Created by Amy Trinh, Aljana Zdovc, Amanda Yam, James Mitchell.We are first year fashion design womenswear students.
The video link is here: https://vimeo.com/45269741
Physical space in a metaphorical sense is like an 8 track tape, we need to become more aware of how much we are filling it up with. However, in real time and reality, the situation has become drastic in that we are simply running out of space.
Houses are built up and space is precious. We cannot simply delete a part of something without placing it elsewhere. The green belt is a policy to retain areas of largely agricultural land surrounding or neighboring urban areas. However, these lands are now being built over. As mass production is at it’s all time high, space is becoming scarce.
The relationship between people, their environment and space is particularly interesting. We want to explore the relationship between human behavior and the built environment. To do this we want to create a video performance of our concept. This is through building upon a body, to create a sense of burden and weight. We want to use the idea of flat pack in reference to the mass space until it is pulled up to create a towering object reminiscent of city life today, gradually affecting the countrysides as well.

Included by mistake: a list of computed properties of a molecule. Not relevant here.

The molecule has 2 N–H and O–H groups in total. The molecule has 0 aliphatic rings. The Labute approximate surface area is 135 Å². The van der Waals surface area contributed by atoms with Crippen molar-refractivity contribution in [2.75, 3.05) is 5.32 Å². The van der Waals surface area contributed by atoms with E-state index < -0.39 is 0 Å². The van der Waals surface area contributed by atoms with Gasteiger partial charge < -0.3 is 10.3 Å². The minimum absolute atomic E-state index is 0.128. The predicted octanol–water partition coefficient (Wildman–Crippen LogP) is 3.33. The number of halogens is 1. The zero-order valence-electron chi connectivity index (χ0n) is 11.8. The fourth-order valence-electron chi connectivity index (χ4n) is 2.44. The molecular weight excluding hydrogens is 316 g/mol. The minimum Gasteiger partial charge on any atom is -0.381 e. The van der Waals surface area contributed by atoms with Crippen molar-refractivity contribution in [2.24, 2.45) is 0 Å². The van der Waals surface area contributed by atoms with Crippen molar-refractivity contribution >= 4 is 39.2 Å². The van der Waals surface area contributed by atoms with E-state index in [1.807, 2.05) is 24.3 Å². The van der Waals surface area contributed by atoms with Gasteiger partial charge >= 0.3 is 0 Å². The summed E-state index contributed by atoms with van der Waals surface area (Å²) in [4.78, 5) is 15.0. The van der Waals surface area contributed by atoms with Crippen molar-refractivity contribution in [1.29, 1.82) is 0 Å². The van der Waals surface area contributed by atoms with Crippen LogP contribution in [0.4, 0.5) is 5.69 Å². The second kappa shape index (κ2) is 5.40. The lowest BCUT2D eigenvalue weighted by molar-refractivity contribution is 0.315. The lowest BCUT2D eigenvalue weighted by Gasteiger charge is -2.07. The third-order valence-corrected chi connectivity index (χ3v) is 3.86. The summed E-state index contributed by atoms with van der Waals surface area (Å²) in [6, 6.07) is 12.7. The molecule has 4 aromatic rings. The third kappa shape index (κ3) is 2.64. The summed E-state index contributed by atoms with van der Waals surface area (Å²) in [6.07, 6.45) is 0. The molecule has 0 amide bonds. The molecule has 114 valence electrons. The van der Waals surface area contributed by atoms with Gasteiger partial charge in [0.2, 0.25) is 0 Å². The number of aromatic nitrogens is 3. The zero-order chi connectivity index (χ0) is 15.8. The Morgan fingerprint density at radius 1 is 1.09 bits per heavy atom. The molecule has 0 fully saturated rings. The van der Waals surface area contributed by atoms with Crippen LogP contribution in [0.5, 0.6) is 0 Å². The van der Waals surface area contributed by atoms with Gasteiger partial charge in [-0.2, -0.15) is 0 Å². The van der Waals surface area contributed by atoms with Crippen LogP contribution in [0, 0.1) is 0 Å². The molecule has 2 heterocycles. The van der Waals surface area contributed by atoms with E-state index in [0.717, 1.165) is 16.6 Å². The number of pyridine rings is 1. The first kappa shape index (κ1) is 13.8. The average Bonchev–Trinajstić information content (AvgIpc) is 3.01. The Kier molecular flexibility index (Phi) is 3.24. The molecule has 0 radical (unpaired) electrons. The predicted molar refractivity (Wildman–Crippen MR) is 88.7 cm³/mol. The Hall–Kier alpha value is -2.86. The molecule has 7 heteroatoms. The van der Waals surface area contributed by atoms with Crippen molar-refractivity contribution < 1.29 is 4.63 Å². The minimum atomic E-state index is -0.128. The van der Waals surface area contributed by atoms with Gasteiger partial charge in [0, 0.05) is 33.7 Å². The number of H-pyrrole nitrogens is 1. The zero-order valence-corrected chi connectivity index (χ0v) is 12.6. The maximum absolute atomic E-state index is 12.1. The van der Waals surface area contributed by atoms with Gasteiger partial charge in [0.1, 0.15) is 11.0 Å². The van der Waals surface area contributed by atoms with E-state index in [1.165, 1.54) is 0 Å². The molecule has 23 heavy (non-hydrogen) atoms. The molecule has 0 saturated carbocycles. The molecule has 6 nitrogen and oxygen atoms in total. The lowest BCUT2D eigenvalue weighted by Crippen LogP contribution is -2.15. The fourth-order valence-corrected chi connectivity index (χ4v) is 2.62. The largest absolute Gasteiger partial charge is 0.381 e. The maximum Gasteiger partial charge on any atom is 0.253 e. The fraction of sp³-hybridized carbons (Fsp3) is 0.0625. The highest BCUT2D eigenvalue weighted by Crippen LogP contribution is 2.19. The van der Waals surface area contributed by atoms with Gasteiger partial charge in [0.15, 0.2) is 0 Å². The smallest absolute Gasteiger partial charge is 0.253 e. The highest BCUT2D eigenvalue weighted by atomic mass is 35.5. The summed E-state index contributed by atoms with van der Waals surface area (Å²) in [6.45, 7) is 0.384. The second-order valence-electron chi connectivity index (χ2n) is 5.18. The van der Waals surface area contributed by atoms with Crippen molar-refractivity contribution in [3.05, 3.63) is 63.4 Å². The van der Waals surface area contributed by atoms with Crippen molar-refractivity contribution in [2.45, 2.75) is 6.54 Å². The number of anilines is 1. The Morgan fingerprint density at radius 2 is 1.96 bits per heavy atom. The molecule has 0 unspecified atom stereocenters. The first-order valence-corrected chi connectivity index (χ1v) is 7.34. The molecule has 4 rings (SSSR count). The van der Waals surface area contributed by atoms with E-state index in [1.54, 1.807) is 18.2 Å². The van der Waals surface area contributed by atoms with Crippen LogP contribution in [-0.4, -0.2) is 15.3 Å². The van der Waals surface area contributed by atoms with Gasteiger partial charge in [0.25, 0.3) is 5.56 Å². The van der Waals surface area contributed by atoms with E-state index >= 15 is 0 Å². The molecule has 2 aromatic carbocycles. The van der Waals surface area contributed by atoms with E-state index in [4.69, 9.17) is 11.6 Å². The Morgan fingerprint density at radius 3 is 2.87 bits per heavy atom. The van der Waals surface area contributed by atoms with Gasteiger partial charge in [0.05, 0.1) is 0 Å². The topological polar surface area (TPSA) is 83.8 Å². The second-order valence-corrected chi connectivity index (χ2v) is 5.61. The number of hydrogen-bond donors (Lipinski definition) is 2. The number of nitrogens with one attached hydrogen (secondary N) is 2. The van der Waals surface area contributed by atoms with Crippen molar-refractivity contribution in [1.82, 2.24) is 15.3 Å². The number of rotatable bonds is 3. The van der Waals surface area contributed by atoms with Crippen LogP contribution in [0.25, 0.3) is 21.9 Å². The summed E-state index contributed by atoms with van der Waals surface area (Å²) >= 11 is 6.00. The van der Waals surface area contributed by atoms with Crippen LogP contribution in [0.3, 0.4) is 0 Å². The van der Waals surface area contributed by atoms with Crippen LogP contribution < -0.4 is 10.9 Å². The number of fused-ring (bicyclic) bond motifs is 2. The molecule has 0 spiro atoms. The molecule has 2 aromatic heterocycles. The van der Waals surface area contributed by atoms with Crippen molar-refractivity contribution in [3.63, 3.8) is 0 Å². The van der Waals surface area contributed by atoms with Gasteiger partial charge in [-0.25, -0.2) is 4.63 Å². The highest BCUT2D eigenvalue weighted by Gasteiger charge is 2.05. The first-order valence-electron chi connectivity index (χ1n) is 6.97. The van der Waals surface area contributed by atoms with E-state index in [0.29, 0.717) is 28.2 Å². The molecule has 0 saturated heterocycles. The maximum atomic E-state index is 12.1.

The idea of the person lifting the string up echos to the idea of a chain reaction in affecting the environment. Every action we do is effecting the situation around us. It demonstrates how reality is flexible and that things can be changed. Lifting the pieces from the flat ground emphasizes the development of building upwards.